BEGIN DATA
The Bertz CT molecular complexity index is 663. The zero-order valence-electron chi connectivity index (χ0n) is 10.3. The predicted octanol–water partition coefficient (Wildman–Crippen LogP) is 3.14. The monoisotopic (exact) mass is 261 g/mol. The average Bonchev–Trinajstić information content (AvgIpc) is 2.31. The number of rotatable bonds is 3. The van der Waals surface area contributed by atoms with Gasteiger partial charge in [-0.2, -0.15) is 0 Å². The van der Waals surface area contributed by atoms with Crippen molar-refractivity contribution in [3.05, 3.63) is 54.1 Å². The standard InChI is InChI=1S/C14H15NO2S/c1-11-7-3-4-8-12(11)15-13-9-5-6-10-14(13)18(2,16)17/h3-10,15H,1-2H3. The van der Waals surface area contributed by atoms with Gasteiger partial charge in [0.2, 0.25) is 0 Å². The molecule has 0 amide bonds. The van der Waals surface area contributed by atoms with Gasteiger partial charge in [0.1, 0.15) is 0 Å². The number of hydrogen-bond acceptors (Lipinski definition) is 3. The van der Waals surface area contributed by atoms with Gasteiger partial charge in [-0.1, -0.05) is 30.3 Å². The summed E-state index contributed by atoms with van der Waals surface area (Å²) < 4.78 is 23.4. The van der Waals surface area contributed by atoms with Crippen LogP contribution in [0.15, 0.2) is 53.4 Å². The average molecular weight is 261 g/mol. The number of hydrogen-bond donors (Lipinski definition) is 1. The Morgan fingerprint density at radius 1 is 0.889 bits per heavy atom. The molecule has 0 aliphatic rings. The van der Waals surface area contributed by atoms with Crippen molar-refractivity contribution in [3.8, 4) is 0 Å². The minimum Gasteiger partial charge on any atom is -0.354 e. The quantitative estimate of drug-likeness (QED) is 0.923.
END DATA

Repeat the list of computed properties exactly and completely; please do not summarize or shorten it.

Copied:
The Bertz CT molecular complexity index is 663. The zero-order valence-electron chi connectivity index (χ0n) is 10.3. The predicted octanol–water partition coefficient (Wildman–Crippen LogP) is 3.14. The monoisotopic (exact) mass is 261 g/mol. The average Bonchev–Trinajstić information content (AvgIpc) is 2.31. The number of rotatable bonds is 3. The van der Waals surface area contributed by atoms with Gasteiger partial charge in [-0.2, -0.15) is 0 Å². The van der Waals surface area contributed by atoms with Crippen molar-refractivity contribution in [3.05, 3.63) is 54.1 Å². The standard InChI is InChI=1S/C14H15NO2S/c1-11-7-3-4-8-12(11)15-13-9-5-6-10-14(13)18(2,16)17/h3-10,15H,1-2H3. The van der Waals surface area contributed by atoms with Gasteiger partial charge in [0.2, 0.25) is 0 Å². The molecule has 0 amide bonds. The van der Waals surface area contributed by atoms with Gasteiger partial charge in [0.1, 0.15) is 0 Å². The number of hydrogen-bond acceptors (Lipinski definition) is 3. The van der Waals surface area contributed by atoms with Gasteiger partial charge in [-0.1, -0.05) is 30.3 Å². The summed E-state index contributed by atoms with van der Waals surface area (Å²) < 4.78 is 23.4. The van der Waals surface area contributed by atoms with Crippen LogP contribution in [0.15, 0.2) is 53.4 Å². The average molecular weight is 261 g/mol. The number of hydrogen-bond donors (Lipinski definition) is 1. The Morgan fingerprint density at radius 1 is 0.889 bits per heavy atom. The molecule has 0 aliphatic rings. The van der Waals surface area contributed by atoms with Crippen molar-refractivity contribution in [3.8, 4) is 0 Å². The minimum Gasteiger partial charge on any atom is -0.354 e. The quantitative estimate of drug-likeness (QED) is 0.923.